Something to Answer for

Front Cover
Faber & Faber, 2008 - 284 pages

P. H. Newby's seventeenth novel Something To Answer For was assured of a place in literary history when it won the inaugural Booker Prize in 1969.

It was 1956 and Townrow was in Port Said - of these two facts he is reasonably certain. He had been summoned by the widow of his deceased friend Elie Khoury. She is convinced Elie was murdered, but nobody seems to agree with her. What of Leah Strauss, the mistress? And of the invading British paratroops? Only an Englishman, surely, would take for granted that the British would have behaved themselves. In this disorientating world Townrow must reassess the rules by which he has been living his life - to wonder whether he, too, may have something to answer for?

'Beautifully written, shot through with crisp, mordant wit, and Newby plays out his narrative with consummate skill.' Sam Jordison, Guardian

What people are saying - Write a review

LibraryThing Review

User Review  - bodachliath - LibraryThing

It is always interesting to read Booker winners but I have rather mixed feelings about this one (the first). At face value it reads like a comic picaresque dream story, a confusing narrative set in ... Read full review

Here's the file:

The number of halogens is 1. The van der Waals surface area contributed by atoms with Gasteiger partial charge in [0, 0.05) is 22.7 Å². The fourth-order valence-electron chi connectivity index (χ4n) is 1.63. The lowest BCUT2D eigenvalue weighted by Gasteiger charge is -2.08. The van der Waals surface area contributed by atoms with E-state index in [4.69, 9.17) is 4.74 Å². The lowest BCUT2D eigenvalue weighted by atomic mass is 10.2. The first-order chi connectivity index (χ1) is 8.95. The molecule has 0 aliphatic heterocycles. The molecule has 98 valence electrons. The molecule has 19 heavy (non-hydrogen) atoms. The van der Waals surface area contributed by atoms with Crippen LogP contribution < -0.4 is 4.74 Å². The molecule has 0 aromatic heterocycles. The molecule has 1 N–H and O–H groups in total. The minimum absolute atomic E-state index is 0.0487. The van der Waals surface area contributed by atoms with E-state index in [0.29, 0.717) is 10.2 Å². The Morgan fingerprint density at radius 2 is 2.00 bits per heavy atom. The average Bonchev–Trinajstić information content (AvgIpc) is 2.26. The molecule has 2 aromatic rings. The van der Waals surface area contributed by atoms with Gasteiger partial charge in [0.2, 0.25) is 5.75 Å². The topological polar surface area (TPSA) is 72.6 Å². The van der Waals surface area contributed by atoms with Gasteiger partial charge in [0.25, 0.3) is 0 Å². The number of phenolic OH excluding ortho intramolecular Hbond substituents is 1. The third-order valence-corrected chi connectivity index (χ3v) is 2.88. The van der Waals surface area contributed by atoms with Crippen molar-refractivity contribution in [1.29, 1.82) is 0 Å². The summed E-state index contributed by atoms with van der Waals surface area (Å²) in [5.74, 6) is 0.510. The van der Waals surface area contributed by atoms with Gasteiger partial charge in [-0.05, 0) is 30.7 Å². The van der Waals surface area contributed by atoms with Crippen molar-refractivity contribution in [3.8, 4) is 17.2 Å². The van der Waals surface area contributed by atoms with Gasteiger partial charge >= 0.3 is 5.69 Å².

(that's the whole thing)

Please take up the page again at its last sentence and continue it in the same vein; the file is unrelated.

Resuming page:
LibraryThing Review

User Review  - Mercury57 - LibraryThing

By the time I’d struggled to the last page of Something to Answer For there was little I felt sure about any longer. Nothing in the novel seems quite certain other than it’s set in Port Said, a city ... Read full review

Other editions - View all

About the author (2008)

P.H. Newby, known as Howard Newby, was born in Crowborough, Sussex on June 25, 1918 and was educated at Hanley Castle Grammar School in Worcestershire, and St Paul's College of Education in Cheltenham, England. Newby served in the British Army during World War II and then took a teaching position at Fouad 1st University in Cairo. He also worked for the BBC, becoming Controller of the Third Programme. Newby published a novel, "A Journey to the Interior," in 1945. In 1969, he was the first winner of the Booker Prize, a British literary prize given to a Commonwealth writer for the best novel published in the U.K. during the previous year, for "Something to Answer For." He died on September 6, 1997.

Bibliographic information